The North Shore Bus Company's certification for the route was contested by the Brooklyn–Manhattan Transit Corporation in 1933, as the BMT believed that the route would have competed with its Junction Boulevard trolley service. At hearings, the BMT testified that since bus line started running, the traffic on the trolley line had fallen off.[17][18][19] On December 2, 1932, the Board of Estimate approved the franchise applications for eight routes: seven for North Shore, including for the Q23, and one for Triboro Coach.[20] On February 18, 1933, the franchise grant for the Q23 was granted to the North Shore Bus Company.[10][21] In 1934, the North Shore Bus Company petitioned to extend the route along 37th Avenue.[22] The franchise grant was reawarded on January 25, 1935, and by the time of this grant, the route was extended from being 2.7 miles long to being 6.4 miles long.[23]

This modification provided, among other things, for extending Route Q23, Forest Hills-Ditmars Boulevard, southerly from 108th Street and Otis Avenue to Metropolitan Avenue, a distance of approximately 2.25 miles in order that connection might be made with the Independent Subway System at Queens Boulevard.

On September 24, 1936, the franchise for the Q23 was awarded to the Triboro Coach Corporation.[24] On October 29, 1936, local consent for ten years was secured from New York City.[25] Triboro Coach operation of the route began on January 3, 1938.[26]

In 1937,[27] the Q23's southern terminal was Continental Avenue (71st Avenue) and Metropolitan Avenue.[28] Metropolitan Avenue-bound buses would turn east on Loubet Street, and then south on 72nd Avenue, before terminating at Metropolitan Avenue.[29]

All night service and more frequent service during the day, after two years of pressure, was installed on the Q23 in September 1950.[30] In 1988, the Q23 was extended to Union Turnpike.[31][32] As part of the Queens Subway Options Study it was suggested that if the Queens Bypass would have run via the Lower Montauk Branch, the Q23 be extended to Woodhaven Boulevard to connect with the line.[33]

Between 2006 and 2007 the layover of the Q23 was changed. Previously it would run east on Loubet Street, and then south on 72nd Avenue before turning west on Metropolitan Avenue an finally Woodhaven Boulevard before terminating at the Crescent Apartments on Union Turnpike.[34] The routing was changed so that after Loubet Street the Q23 would turn onto 71st Avenue and then onto Metropolitan Avenue avoiding 72nd Avenue entirely.[35]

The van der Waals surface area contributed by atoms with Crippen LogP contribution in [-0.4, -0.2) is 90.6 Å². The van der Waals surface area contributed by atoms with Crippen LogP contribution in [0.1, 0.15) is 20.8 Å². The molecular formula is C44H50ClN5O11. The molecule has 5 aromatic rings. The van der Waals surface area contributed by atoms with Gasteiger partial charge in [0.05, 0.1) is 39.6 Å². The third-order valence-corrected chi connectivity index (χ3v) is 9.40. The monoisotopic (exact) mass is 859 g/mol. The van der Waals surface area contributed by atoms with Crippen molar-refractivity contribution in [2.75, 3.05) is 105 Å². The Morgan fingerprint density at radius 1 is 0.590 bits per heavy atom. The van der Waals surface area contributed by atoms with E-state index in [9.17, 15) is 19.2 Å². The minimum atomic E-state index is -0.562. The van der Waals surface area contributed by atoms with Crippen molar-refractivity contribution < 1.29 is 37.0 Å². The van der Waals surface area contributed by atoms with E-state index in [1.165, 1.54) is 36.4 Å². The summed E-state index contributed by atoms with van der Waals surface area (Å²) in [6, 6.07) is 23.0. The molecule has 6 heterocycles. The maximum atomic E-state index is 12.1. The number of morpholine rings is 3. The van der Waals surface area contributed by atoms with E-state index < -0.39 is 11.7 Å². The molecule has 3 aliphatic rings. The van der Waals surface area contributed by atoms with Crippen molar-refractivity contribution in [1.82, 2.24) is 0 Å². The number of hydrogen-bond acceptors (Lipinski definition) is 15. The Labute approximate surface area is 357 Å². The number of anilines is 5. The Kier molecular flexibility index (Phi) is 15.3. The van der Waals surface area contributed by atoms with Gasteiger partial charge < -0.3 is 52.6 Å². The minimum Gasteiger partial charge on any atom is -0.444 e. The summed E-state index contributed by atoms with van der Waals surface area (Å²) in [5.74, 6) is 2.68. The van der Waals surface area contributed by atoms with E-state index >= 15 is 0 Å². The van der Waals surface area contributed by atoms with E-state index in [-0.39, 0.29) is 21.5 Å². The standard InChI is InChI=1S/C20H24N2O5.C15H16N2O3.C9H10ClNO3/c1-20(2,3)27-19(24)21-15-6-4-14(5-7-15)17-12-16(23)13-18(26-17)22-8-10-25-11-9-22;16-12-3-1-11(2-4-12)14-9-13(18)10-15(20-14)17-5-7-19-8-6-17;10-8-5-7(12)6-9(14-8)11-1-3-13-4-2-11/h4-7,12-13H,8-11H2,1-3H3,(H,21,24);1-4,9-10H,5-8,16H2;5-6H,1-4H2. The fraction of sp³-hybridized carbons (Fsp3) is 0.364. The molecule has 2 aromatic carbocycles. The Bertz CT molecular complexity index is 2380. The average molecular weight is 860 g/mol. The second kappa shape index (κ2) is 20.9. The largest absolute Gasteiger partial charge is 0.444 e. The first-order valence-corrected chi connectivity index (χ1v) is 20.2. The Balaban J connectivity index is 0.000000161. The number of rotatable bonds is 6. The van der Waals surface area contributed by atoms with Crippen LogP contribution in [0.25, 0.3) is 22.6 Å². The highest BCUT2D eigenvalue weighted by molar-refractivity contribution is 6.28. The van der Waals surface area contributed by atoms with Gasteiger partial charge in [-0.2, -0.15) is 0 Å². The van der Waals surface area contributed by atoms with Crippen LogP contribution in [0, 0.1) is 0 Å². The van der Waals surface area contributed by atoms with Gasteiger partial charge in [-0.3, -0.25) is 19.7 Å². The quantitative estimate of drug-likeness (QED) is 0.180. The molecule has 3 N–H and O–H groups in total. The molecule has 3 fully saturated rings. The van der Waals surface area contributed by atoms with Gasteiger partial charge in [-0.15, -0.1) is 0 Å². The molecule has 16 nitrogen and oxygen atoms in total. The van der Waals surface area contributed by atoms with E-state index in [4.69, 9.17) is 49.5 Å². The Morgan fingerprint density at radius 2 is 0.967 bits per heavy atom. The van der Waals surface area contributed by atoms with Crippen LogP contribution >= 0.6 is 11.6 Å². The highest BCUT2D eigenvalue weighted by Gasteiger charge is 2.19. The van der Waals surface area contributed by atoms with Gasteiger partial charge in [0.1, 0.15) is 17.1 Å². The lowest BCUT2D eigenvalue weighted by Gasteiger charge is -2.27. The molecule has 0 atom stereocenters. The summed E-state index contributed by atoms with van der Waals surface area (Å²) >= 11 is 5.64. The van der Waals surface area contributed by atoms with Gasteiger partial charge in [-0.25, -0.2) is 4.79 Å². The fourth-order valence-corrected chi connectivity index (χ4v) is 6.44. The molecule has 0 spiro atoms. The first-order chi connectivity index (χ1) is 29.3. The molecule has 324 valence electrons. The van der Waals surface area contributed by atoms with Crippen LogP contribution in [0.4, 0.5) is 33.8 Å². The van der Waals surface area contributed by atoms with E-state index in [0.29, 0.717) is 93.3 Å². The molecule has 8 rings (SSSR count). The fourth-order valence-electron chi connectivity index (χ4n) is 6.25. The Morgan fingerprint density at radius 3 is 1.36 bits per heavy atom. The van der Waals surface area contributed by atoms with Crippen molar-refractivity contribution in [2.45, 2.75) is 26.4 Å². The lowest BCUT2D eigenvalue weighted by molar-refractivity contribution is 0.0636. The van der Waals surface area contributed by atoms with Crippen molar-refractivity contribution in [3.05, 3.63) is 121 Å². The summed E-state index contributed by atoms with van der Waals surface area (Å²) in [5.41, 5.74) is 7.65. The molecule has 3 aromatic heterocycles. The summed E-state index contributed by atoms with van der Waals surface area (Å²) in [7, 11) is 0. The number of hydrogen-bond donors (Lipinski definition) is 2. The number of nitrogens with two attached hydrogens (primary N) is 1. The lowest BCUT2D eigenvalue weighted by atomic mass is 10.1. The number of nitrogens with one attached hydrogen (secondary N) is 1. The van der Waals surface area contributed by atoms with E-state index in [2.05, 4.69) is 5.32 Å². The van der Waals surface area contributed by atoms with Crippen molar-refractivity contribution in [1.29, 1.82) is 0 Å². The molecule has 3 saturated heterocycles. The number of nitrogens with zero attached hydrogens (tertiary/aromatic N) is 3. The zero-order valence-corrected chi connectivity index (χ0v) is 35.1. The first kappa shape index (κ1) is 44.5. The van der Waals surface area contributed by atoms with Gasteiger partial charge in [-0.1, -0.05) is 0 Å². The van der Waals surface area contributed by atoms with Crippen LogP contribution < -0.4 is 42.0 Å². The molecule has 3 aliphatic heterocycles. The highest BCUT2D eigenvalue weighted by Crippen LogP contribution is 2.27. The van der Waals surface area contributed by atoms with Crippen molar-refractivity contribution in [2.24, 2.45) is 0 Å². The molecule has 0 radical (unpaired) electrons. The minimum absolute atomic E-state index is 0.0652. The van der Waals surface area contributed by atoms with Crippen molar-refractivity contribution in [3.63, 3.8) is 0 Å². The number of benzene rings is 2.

In the late 2000s, the MTA was considering extending the Q23 to LaGuardia Airport.[36] Signs along the route showed this proposed extension, as well as bus destination signs.

On January 8, 2017, the route was moved from the LaGuardia Depot to the College Point Depot.[citation needed]

On September 23, 2017, the route of the Q23's terminal loop in Forest Hills was changed. Instead of going west on Metropolitan Avenue, south on Woodhaven and northeast on Union Turnpike, the Q23 was changed to go in the opposite direction. This change was necessitated by the banning of right turns off of Woodhaven Boulevard to Union Turnpike. The bus route's layover area is now on the north side of Union Turnpike.[37]

ReferencesEdit

  1. ^ Triboro Coach (June 8, 1943). "TRIBORO COACH CORP. ANNOUNCES 20% EMERGENCY CURTAILMENT IN BUS SERVICE Effective Monday. June 7. 1943". Long Island Star-Journal. Retrieved March 4, 2016 – via Fultonhistory.com.
  2. ^ MTA Regional Bus Operations. "Q23 bus schedule" (PDF).
  3. ^ "Facts and Figures". mta.info. August 28, 2011. Retrieved June 16, 2016.
  4. ^ a b c d e f g h "Queens Bus Map" (PDF). Metropolitan Transportation Authority (New York).
  5. ^ "NEW YORK CITY TRANSIT ROUTES". www.chicagorailfan.com. Retrieved January 1, 2016.
  6. ^ "Committee Report Names Bus Operators For 3 Zones In Queens". North Shore Daily Journal. January 10, 1936. p. 7. Retrieved July 30, 2017.
  7. ^ The Chase National Bank of the City of New York, Successor by Consolidation to The Equitable Trust COmpany of New york, as Trustee, Under a Deed of Trust Entered Into Between John D. Rockefeller and The Equitable Trust Company of New York, as Trustee, Dates July 3, 1917 Against Chicago Title and Trust Company, as Executor of the Last Will and Testament of Edith Rockefeller McCormick, Deceased, et al.,.
  8. ^ "Bus Routes Over Which Companies Are Battling". Long Island Daily Press. July 15, 1931. Retrieved March 6, 2016 – via Fulton History.
  9. ^ "FRANCHISE HEARING MOTOR OMNIBUS LINES BOROUGH OF QUEENS Board of Estimate and Apportionment City of New York". Long Island Daily Press. November 12, 1934. Retrieved March 6, 2016 – via Fulton History.
  10. ^ a b Annual Report. J.B. Lyon Company. January 1, 1936.